Rotary tools come in handy for a number of woodworking tasks. You can use them to cut, sand, drill, and even carve. But there’s another role for the rotary tool that you’re sure to find helpful in the shop. By mounting the tool in a specially designed base, it also makes an excellent router for small-scale work.
With a sturdy, stable base holding the rotary tool, you have very fine control. And when you install one of the small-diameter router bits available for rotary tools, the combination allows you to do extremely precise work. You can even rout right up to a pencil line — almost unthinkable with a full-size router. This capability allows you to rout hinge mortises without using a jig. And when it comes to adding a decorative inlay to a project, routing the recess is a breeze.
Best of all, there are a couple of options for router bases. One from rotary tool maker Dremel , and another from luthier supplier Stewart-MacDonald .
DREMEL ROUTER BASE
With a street price of under $30, you get a lot for your money with Dremel’s plunge router base. The impact-resistant plastic base comes with an edge guide, circle-cutting attachment, and guide bushings. As you can see in the photos below, the Dremel design looks just like a scaled-down plunge router, right down to the knobs on the handle.
CONNECTION. To attach the rotary tool, remove the thread cap on the end of the tool and screw it directly into the housing on the base. This makes installation a breeze. You can go from freehand use to plunge routing in less than a minute.
HOW IT WORKS. In use, the Dremel base is a pleasure to work with. It’s lightweight, but sturdy enough for most common woodworking tasks. The plunge lock is located on the right handle. Loosen it to lower the router, and then tighten it to lock the depth of the bit. The base even incorporates a depth stop.
ACCESSORIES. The plastic circlecutting attachment and edge guide both attach to the router base with two steel rods and thumbscrews. Once again, this is similar to many full-size routers. Both work great and are easy to set up.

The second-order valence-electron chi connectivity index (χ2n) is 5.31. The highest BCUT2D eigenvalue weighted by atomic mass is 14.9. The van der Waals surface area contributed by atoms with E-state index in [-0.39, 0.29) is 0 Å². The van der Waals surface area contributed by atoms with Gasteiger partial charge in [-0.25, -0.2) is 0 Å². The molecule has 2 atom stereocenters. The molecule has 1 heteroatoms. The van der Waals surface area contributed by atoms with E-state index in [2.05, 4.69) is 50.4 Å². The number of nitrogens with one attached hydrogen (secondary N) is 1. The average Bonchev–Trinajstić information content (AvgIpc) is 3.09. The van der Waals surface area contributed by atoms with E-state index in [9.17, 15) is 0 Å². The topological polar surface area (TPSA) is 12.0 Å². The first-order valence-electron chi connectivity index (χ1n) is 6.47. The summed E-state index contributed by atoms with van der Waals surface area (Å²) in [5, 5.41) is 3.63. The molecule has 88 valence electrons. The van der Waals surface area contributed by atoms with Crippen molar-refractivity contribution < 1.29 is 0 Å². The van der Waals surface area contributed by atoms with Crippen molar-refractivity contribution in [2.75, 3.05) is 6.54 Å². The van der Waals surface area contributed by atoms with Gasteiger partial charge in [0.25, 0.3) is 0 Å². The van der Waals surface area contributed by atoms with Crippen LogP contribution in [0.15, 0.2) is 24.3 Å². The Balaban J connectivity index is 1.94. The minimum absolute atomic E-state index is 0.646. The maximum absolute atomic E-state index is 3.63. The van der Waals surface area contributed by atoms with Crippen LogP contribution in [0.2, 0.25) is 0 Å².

Dremel also includes a set of guide bushings. I do a lot of template routing, and being able to use the same techniques with a rotary tool and the very small bits makes a lot of sense. But I wish Dremel had made them a bit smaller. The 15 ⁄ 16 " and 5 ⁄ 8 " outside-diameter bushings aren’t particularly well suited to small-scale work. A 1 ⁄ 4 " bushing would have been more useful.
It’s no surprise if you’ve never heard of supplier Stewart-MacDonald . Their specialty is providing tools and supplies for guitar and musical instrument makers. As you can imagine, this kind of work demands the highest degree of accuracy. That’s why Stewart-MacDonald went the extra mile with the construction of their precision router base.
SOLID CONSTRUCTION. Made of nicely machined aluminum with brass height adjusters, you can dial in the depth of cut to hair-splitting levels. Of course, all this quality comes at a significantly higher price. Expect to pay just over $50 for the base alone, or around $100 for a kit that includes the edge guide and air pump. The circle-cutting attachment is sold separately.
INSTALLATION. Just like the Dremel base, the rotary tool screws into a threaded housing for easy installation. Another nice feature of the Stewart-MacDonald base is the pair of tapped screw holes in the baseplate to attach the accessories.
ATTACHMENTS. I should point out that although the accessories for the Stewart-MacDonald base are designed for specific, luthiery tasks, they can also be useful in conventional woodworking, as well. The edge guide and circlecutting attachments are also brass and aluminum. Both incorporate micro-adjust screws for precise settings and have countersunk screw holes to attach to the base.
DUST REMOVAL. The small footprint of the Stewart-MacDonald base offers great visibility and control. And when you attach the air pump, dust is blown out of the way, so keeping an eye on your layout is never a problem. This is especially helpful when routing inlay work.
BOTTOM LINE. Both these bases turn your rotary tool into a great minirouter. Dremel offers a lot of capability for a low price. And it’s plenty accurate for most smallscale applications. But if you’re looking for a tool that offers the ultimate in accuracy, you’ll find the Stewart-MacDonald base well worth the investment. Either way, your projects are sure to benefit.
Adding a router base to your rotary tool makes it easy to control, but it’s the selection of small-diameter bits that really adds a new dimension to woodworking. The bits shown at right are just a sampling of what you’ll find in stores and online. Sources, on page 51, will point you in the right direction.
I was a little worried about breaking the small-diameter ( 1 ⁄ 32 ") downcut spiral bit, but it plowed through cherry, ebony, and bocote with no problems. One thing to keep in mind, though, is that these bits come with either 1 ⁄ 8 " or 3 ⁄ 32 " shanks. You need to make sure you have the right collet for the bit.